- About Breast Cancer
- Community Impact
- Get Involved
When I went for my annual mammogram, I knew something was wrong when the doctor said that she needed to take a “few more pictures.” Call it cop instinct. She said she would call me if something was wrong. I just knew I would get the call. I went back for more pictures and a biopsy.
I was diagnosed at age 41. I got the call saying, “It is cancer.” Although I knew what the doctor had just said, I had her repeat it. I felt the walls closing in. I was leaving on vacation to Hawaii two days after my diagnosis. The trip was very emotional.
As a Police Officer at the Port of Portland, I didn’t know how my first day back to work would be like. My coworker Traci came into the office to support me even though it was her day off. She went with me to the HR department. I asked what I needed to put on my paperwork. I was told to put cancer. It was the first time I really had to write it or see it on paper . . . CANCER. It was a lonely day. None of the officers said anything to me. They did not know what to say. There was an hour left in our shift when finally, someone said, “Sorry to hear about your cancer!” Once he said that, all the other officers said they were sorry to hear about the cancer too.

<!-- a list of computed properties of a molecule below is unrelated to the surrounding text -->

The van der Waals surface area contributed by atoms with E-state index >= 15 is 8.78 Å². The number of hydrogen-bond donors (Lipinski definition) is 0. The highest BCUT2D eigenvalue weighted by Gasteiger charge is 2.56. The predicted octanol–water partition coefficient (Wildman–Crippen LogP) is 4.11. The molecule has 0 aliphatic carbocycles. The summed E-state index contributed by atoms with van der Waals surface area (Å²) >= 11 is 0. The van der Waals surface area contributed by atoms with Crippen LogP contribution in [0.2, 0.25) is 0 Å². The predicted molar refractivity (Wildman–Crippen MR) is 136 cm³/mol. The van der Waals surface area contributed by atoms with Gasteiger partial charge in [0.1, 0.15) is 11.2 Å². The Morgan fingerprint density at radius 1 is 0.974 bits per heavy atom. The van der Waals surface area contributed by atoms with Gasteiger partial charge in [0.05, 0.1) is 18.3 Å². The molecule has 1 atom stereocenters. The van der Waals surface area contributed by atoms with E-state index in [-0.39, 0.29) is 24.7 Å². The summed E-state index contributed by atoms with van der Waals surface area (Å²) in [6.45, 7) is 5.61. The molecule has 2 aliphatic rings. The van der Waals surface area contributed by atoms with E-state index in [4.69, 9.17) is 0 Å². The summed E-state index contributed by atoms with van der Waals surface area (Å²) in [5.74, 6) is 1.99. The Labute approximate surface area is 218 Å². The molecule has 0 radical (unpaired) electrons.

The worse day was the day of surgery. I had no idea if the cancer had spread. When they wheeled me off to surgery, I had no idea what I was going to wake up to. The unknown was scary. After surgery, I was told that the cancer had spread. I was going to have to do chemo/radiation.
My breast cancer journey showed me how much I was loved. My mom said one of the most heartwarming moments was having 20 of my friends waiting with her while I was in surgery. I stayed in the hospital for three nights, of which I never stayed a second in my room alone.
What I have learned about myself is how strong I am. Throughout the process I never thought I was going to die. I knew I was going to kick ass and beat cancer! If someone comes to me who has recently been diagnosed, I let them talk. I would make sure they know that things will be okay, assist them however they might need, and go to appointments with them. I advise them to talk with others who have had breast cancer. Use your resources!
One aspect of breast cancer that does not come to mind at first is how to continue your job after you have beaten the disease. I have had reconstructive surgery twice since beating cancer. As an Officer for the Port of Portland, I must wear a flac jacket every day of work, which is lot of weight on your chest. Wearing the flac jacket caused me to have to have reconstructive surgery until I decided not to have implants at all. This would be my “NEW NORMAL!”
-Ofc. Joanne Steffey
Port of Portland Police Department
Joanne Steffey is what makes the month of October about taking action and being More Than Pink by donating! She was excited to share with us what the Port of Portland Police Department will be wearing during the month of October in honor of National Breast Cancer Awareness Month (pictured below)!